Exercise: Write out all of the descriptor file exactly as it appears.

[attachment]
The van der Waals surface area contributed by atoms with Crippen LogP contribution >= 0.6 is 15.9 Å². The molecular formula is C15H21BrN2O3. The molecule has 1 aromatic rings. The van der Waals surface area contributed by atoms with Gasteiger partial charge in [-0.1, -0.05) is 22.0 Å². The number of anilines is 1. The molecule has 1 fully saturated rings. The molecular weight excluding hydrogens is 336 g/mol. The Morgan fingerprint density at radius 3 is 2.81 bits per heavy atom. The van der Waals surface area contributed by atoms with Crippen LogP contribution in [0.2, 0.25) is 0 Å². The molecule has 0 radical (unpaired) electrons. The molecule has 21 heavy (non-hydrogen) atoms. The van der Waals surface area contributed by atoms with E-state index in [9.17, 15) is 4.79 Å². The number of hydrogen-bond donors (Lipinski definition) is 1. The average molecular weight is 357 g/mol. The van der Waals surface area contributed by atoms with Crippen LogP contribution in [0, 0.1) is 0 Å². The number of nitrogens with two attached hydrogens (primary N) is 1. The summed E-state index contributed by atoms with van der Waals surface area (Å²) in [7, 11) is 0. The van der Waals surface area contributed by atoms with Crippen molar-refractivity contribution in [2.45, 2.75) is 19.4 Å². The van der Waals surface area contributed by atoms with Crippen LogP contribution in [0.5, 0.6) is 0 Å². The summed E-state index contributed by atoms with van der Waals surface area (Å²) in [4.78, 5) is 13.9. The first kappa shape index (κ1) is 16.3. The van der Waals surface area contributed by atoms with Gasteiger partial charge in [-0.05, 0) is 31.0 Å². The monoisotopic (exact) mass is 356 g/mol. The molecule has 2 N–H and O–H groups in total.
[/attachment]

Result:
The van der Waals surface area contributed by atoms with Crippen LogP contribution >= 0.6 is 15.9 Å². The molecular formula is C15H21BrN2O3. The molecule has 1 aromatic rings. The van der Waals surface area contributed by atoms with Gasteiger partial charge in [-0.1, -0.05) is 22.0 Å². The number of anilines is 1. The molecule has 1 fully saturated rings. The molecular weight excluding hydrogens is 336 g/mol. The Morgan fingerprint density at radius 3 is 2.81 bits per heavy atom. The van der Waals surface area contributed by atoms with Crippen LogP contribution in [0.2, 0.25) is 0 Å². The molecule has 0 radical (unpaired) electrons. The molecule has 21 heavy (non-hydrogen) atoms. The van der Waals surface area contributed by atoms with E-state index in [9.17, 15) is 4.79 Å². The number of hydrogen-bond donors (Lipinski definition) is 1. The average molecular weight is 357 g/mol. The van der Waals surface area contributed by atoms with Crippen LogP contribution in [0, 0.1) is 0 Å². The number of nitrogens with two attached hydrogens (primary N) is 1. The summed E-state index contributed by atoms with van der Waals surface area (Å²) in [7, 11) is 0. The van der Waals surface area contributed by atoms with Crippen molar-refractivity contribution in [2.45, 2.75) is 19.4 Å². The van der Waals surface area contributed by atoms with Crippen LogP contribution in [0.5, 0.6) is 0 Å². The summed E-state index contributed by atoms with van der Waals surface area (Å²) in [4.78, 5) is 13.9. The first kappa shape index (κ1) is 16.3. The van der Waals surface area contributed by atoms with Gasteiger partial charge in [-0.05, 0) is 31.0 Å². The monoisotopic (exact) mass is 356 g/mol. The molecule has 2 N–H and O–H groups in total.